On this website we use cookies that are strictly necessary to make our website function correctly, as well as optional – analytics, performance and/or marketing - cookies which help us improve our website by collecting and reporting information on how the website is used, as well as help us to reach out to you with information about our organization or offer. If you do not wish to accept optional cookies when visiting our website, you may change the settings in the Cookie Settings. For more information go to Cookie Settings.

Skip to content

Do not breach an open door

Mar 3, 2016 - 1 minute read

Objectivity Blog 416 306
Piotr Torończak
Recently a Software Engineer in Support. SQL Server practitioner and former DBA. In Objectivity Blog I write about a Support life and problem solving techniques. Privately a guy with no passion, but many interests. A hiker, an MTB rider, a reader and jazz music aficionado.
See all Piotr's posts
Dataops Ebook 416X300

Share

Take a close look at a set of certain practices at one of the world's top strategic consulting companies (they've advised most companies from Fortune 50, 100, 500, 1000, and they don't advertise - they don't have to). First of all, they keep a browsable database of "clean" reports from past projects (clean means no company names or sensitive data are enclosed). Second, their consultants can contact any of the other consultants around the world for advise/tip/hint, and those are obliged to respond within 24 hours (if possible).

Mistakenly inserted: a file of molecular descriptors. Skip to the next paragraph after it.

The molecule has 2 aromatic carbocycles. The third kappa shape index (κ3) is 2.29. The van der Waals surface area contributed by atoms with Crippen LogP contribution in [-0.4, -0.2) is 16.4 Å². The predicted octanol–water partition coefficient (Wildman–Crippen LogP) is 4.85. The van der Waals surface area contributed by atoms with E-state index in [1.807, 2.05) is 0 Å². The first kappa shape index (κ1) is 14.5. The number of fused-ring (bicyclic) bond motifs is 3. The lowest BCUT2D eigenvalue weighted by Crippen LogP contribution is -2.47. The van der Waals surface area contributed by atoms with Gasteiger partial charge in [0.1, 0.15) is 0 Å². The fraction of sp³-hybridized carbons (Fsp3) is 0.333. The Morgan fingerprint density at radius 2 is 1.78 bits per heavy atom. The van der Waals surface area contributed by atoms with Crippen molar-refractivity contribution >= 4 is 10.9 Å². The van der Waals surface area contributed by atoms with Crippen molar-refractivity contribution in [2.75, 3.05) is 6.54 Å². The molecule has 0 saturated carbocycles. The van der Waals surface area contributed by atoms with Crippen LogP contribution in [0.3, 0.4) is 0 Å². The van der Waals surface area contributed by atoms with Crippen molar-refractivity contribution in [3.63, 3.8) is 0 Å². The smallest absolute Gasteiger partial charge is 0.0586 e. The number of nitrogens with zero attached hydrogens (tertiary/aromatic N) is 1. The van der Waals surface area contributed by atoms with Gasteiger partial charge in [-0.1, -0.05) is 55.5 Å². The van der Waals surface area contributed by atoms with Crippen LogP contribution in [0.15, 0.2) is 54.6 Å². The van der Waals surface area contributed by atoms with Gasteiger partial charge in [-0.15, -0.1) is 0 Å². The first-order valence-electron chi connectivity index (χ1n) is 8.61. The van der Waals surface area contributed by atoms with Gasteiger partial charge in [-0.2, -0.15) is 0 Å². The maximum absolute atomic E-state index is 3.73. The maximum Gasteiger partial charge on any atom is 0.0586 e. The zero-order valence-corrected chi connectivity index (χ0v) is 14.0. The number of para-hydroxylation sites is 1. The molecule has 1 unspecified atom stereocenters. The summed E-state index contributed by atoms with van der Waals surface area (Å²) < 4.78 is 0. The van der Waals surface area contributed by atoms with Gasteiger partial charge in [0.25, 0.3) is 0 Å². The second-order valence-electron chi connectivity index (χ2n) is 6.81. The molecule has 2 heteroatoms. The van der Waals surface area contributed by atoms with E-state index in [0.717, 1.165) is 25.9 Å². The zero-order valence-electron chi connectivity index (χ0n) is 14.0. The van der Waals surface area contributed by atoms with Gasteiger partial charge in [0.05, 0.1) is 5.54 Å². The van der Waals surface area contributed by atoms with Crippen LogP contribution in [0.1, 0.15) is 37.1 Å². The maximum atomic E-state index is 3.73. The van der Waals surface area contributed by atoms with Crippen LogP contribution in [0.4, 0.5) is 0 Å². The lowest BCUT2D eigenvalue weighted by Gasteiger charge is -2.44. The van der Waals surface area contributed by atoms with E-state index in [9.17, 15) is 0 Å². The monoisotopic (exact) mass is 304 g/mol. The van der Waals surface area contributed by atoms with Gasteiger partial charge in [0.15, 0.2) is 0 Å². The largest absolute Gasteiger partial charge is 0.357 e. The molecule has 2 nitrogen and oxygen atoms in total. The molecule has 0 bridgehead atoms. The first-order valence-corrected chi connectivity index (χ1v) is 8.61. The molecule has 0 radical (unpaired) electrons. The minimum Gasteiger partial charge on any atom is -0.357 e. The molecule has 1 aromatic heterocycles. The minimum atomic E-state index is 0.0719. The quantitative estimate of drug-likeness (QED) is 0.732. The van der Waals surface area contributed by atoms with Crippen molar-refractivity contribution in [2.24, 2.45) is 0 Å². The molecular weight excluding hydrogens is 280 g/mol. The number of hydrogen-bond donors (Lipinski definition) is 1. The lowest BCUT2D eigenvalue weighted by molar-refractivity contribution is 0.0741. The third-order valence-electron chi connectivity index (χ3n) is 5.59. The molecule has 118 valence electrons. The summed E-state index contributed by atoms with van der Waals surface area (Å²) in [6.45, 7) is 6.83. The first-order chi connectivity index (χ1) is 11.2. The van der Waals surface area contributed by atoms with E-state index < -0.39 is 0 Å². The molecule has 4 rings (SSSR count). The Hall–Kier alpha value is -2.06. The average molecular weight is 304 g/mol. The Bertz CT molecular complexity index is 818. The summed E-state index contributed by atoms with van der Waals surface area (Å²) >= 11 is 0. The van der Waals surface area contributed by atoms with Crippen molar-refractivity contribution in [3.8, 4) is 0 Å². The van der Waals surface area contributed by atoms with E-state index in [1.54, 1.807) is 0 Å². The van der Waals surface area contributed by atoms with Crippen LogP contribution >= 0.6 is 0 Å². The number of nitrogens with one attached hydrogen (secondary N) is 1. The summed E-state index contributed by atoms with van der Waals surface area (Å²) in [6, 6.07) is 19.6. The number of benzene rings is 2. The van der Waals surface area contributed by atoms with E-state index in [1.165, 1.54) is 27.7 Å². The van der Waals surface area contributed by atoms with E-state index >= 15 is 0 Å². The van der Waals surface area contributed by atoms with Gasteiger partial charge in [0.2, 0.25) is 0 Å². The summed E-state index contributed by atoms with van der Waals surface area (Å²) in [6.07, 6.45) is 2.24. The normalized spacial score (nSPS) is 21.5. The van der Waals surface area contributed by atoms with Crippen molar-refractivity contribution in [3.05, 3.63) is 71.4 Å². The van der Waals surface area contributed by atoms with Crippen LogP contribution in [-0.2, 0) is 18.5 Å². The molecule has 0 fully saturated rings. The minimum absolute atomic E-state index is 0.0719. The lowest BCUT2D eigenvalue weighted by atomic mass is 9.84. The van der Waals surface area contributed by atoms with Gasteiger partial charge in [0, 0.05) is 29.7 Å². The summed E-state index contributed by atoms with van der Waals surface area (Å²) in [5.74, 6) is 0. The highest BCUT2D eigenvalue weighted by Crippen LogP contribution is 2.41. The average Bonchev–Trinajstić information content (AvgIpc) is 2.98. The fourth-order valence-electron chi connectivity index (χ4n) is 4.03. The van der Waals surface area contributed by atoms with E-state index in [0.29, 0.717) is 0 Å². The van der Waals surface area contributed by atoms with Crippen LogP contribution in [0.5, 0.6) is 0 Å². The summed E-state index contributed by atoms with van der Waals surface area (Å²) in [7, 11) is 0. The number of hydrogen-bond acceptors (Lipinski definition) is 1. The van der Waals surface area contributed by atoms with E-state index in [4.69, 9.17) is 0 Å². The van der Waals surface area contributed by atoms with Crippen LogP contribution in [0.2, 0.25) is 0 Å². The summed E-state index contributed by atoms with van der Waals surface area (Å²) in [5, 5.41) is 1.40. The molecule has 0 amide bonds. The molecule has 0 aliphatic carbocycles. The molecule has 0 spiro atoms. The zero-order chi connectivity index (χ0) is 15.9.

Keeping an internal knowledge base around is so underrated. Solving an overnight crash (either at 2AM or on a misty day, your thinking performance is not state-of-the-art) gets so much easier when you have some notes with previous solutions saved. Your colleagues might also "have been there and done that."

You may want to argue that do-it-on-your-own attitude is better (for the sake of learning). There are three proven ways of learning: by studying, by doing and by examining how others made it before. So if you really insist, keep that option around when you have some spare time.

Hide your pride. Keeping a strong culture of knowledge exchange goes along with superior quality and performance, bolsters creativity and teamwork. Coming across a tough problem doesn't indicate a hard mining for solution. Go through your team's shared notes/documents, ask around. A key to that closed door may lay around, don't waste your time breaching it.

PT

Dataops Ebook 416X300
Piotr Torończak
Recently a Software Engineer in Support. SQL Server practitioner and former DBA. In Objectivity Blog I write about a Support life and problem solving techniques. Privately a guy with no passion, but many interests. A hiker, an MTB rider, a reader and jazz music aficionado.
See all Piotr's posts

Contact

Start your project with Objectivity

CTA Pattern - Contact - Middle